Search Results for: label/decluttering

Ultimate Blog Party ’11

I’m joining in the Ultimate Blog Party over at 5 Minutes for Mom.  Here’s a basic summary of what A Slob Comes Clean is all about:

I started my blog on the first day of school, in August ’09, because:

I’m a slob.

I was sick of being a slob, and tired of feeling helpless to change.

I had STUFF, way too much, and needed something to keep me focused on getting rid of it.

I knew how to clean, but was so random about it that I never had a clean house unless I knew the specific hour when the doorbell was supposed to ring.

I desperately wanted to start blogging, but could not justify letting one more thing take my focus away from my home.

Now, it’s a year and a half later, and:

I’m still a slob.  I’ve learned that my brain is not like that of “normal” people, and I’ll always and forever have to make adjustments for my special-ness if I want to keep my home in order.

My house is generally livable now. 

I have a lot less stuff, but a lot more stuff left to purge.

I know what needs to be done to have a clean house.  There are days when I still don’t do those things, but now I get it.

What would you gain by joining me on my journey? 

Honesty.  Complete and total honesty.  One of my main purposes in this blog was to make myself stop making excuses. 

Reality.  Other cleaning blogs have fabulous lists and ideas and charts for you to follow.  I share my reality.  I do have lists and charts and ideas, but my main purpose in sharing them is to show how they really work, for a real-life slob.  Are they realistic?  Do they solve my unique slob-problems?  Are they sustainable? 

Hope.  By being consistent, staying focused, and sharing my deslobification process with others who have the same struggles, I have gained hope.  Change is possible.  It isn’t easy by any means, and it is far from instant . . . but it is definitely possible.

A Community. Believe me, when I started this blog, I was petrified that I would only receive mean and critical comments and that everyone who stumbled upon it would be horrified by the slob-thoughts I was admitting to.  I am continually surprised and heartened to learn that I am far from alone.  This blog is a positive place where it’s okay to be yourself.  I hope you’ll stick around.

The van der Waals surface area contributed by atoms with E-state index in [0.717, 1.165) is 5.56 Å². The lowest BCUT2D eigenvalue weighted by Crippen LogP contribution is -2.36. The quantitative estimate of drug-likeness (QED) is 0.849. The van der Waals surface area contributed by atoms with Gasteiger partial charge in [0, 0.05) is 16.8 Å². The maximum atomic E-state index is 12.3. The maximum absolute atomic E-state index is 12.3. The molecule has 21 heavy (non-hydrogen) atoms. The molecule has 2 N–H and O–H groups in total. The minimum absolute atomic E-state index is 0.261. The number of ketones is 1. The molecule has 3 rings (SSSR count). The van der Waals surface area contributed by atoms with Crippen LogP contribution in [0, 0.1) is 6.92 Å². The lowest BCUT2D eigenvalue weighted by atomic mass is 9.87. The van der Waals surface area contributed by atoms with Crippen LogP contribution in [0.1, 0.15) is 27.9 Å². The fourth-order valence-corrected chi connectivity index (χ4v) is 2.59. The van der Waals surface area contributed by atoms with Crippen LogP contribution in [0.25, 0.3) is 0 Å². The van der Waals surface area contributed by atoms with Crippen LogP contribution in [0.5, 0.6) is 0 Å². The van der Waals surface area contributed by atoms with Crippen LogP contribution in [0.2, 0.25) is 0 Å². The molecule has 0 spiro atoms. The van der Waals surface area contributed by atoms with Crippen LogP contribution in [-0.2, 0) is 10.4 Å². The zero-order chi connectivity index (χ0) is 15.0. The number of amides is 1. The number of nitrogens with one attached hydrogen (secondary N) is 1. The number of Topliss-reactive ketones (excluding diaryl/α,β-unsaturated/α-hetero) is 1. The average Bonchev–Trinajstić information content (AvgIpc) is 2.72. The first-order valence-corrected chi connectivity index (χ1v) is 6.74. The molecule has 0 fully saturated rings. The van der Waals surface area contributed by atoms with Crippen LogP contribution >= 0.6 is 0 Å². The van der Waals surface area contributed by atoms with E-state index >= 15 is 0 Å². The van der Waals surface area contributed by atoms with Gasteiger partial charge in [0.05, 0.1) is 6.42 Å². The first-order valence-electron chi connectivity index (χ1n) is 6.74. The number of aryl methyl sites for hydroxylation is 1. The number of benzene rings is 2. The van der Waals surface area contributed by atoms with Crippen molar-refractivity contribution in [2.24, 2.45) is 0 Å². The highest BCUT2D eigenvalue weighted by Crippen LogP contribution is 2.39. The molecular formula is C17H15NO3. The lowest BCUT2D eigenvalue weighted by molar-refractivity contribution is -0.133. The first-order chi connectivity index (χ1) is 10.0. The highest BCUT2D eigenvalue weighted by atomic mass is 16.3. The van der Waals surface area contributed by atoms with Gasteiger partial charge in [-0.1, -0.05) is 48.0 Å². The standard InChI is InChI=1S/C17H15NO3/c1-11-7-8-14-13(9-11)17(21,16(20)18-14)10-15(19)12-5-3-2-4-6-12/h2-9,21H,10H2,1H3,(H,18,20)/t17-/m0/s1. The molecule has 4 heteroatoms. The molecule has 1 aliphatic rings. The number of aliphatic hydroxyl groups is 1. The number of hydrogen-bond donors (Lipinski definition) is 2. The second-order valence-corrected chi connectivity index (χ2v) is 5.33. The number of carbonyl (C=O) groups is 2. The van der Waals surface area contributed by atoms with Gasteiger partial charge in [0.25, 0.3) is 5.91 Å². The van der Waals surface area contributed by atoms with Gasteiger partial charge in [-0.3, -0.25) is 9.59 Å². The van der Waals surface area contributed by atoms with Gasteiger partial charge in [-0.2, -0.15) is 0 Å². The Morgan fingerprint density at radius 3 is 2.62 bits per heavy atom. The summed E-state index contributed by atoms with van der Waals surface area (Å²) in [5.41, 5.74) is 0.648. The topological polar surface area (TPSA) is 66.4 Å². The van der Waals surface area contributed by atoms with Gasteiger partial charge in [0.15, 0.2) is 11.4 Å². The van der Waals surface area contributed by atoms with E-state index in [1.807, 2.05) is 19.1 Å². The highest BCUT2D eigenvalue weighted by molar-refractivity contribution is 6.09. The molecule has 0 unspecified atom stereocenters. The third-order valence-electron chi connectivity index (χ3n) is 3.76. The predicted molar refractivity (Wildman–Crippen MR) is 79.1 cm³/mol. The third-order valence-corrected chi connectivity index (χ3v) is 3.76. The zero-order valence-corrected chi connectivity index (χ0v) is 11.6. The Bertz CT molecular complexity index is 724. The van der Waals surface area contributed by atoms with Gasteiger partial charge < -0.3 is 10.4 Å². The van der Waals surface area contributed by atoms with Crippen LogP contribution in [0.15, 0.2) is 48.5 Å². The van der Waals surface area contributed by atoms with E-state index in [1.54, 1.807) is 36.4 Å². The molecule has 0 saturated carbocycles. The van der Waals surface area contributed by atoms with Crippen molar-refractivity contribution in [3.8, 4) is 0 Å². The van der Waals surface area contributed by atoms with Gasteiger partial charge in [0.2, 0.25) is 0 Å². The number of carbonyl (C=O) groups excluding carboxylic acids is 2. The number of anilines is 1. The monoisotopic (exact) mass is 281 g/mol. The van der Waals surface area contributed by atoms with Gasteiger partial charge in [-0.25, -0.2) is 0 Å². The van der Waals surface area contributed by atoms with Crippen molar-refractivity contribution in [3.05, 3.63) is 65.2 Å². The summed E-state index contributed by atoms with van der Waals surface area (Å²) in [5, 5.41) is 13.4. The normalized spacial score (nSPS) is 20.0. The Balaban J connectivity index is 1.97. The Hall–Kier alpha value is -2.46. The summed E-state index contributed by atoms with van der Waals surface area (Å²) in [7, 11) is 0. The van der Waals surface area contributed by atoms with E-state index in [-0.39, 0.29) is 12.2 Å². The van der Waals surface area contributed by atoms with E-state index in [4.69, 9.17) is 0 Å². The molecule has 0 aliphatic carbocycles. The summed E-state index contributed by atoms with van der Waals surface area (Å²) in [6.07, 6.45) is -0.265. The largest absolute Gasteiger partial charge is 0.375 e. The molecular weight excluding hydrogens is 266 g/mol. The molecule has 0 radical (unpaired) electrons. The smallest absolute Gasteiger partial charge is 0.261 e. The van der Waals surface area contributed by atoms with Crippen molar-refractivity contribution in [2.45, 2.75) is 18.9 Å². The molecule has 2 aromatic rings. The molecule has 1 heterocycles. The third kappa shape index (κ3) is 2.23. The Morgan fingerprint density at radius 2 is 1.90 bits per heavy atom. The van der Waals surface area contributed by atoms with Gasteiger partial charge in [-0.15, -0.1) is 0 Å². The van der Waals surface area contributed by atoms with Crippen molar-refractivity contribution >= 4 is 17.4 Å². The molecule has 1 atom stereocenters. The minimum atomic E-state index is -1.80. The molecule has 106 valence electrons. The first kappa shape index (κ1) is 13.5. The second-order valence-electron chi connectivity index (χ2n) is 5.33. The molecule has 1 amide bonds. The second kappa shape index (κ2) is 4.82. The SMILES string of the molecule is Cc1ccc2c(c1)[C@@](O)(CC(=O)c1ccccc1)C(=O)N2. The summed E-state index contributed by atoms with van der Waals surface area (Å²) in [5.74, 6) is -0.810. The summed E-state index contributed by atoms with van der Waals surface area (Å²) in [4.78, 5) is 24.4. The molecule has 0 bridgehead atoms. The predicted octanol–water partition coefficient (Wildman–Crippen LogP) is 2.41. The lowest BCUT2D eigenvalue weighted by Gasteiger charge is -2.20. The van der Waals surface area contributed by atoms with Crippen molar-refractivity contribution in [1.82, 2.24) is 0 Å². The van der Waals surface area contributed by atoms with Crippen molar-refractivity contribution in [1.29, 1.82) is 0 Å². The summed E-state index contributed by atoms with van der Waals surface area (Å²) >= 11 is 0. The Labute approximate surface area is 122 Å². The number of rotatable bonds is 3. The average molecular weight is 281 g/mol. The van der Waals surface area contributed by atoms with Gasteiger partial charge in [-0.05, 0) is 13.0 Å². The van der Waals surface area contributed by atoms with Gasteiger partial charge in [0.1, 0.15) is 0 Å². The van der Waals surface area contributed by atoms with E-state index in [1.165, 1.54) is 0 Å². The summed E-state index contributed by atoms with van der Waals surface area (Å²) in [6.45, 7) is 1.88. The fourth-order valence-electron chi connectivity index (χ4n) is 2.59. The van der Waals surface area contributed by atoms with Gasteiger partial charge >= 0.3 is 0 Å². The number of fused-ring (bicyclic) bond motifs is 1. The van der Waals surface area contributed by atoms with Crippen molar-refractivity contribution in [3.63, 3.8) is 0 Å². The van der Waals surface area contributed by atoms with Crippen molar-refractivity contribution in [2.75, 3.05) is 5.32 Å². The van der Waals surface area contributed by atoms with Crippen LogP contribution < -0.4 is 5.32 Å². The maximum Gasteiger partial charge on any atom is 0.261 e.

Ultimate Blog Party 2011

My Decluttering Progress for September

September’s over.Wow.

That means it’s time to go back over my decluttering progress for the month and link up over at The Finer Things in Life where Amy is hosting her monthly Decluttering Report.

I love these posts. I love having a reason to look back over how far I’ve come in a month.

Ok . . . I love it on months like this one. Not so much on the months when my decluttering category only has 2 posts in it.

I’ve come a long way in the master bedroom this month. While my motivation wasn’t exactly noble (the bug man was coming and so I had to stop ignoring the piles I’d been ignoring for a very long time), I’ll take it.

I began the month tackling my very scary side of the bed. While one day’s effort only made a dent, seeing some progress finally happening kept me going.

Then I finally attacked the clothing clutter that I’d been ignoring since July and that I’d been tripping over every time I headed to the bathroom. I kept working on the master bedroom even though I was frustrated over how that was keeping me from doing other things I wanted to do.

Braving the dust of my neglected corners got the best of me on several days, and yet I didn’t have a choice but to keep clearing out corners before the bug man’s arrival. I braved the boys’ closet and my husband’s side of the bed, and once that was done, I started to feel like there was actual hope for our bedroom.

And one of the favorite things I’ve done? I put all of our pictures in albums.
Yep. All.
Pictures stuffed randomly in a box along with the big envelopes you brought them home in . . . are clutter. Pictures put in albums, though still randomly . . . are pure joy. And all of those envelopes are in the trash, on their way out of this house!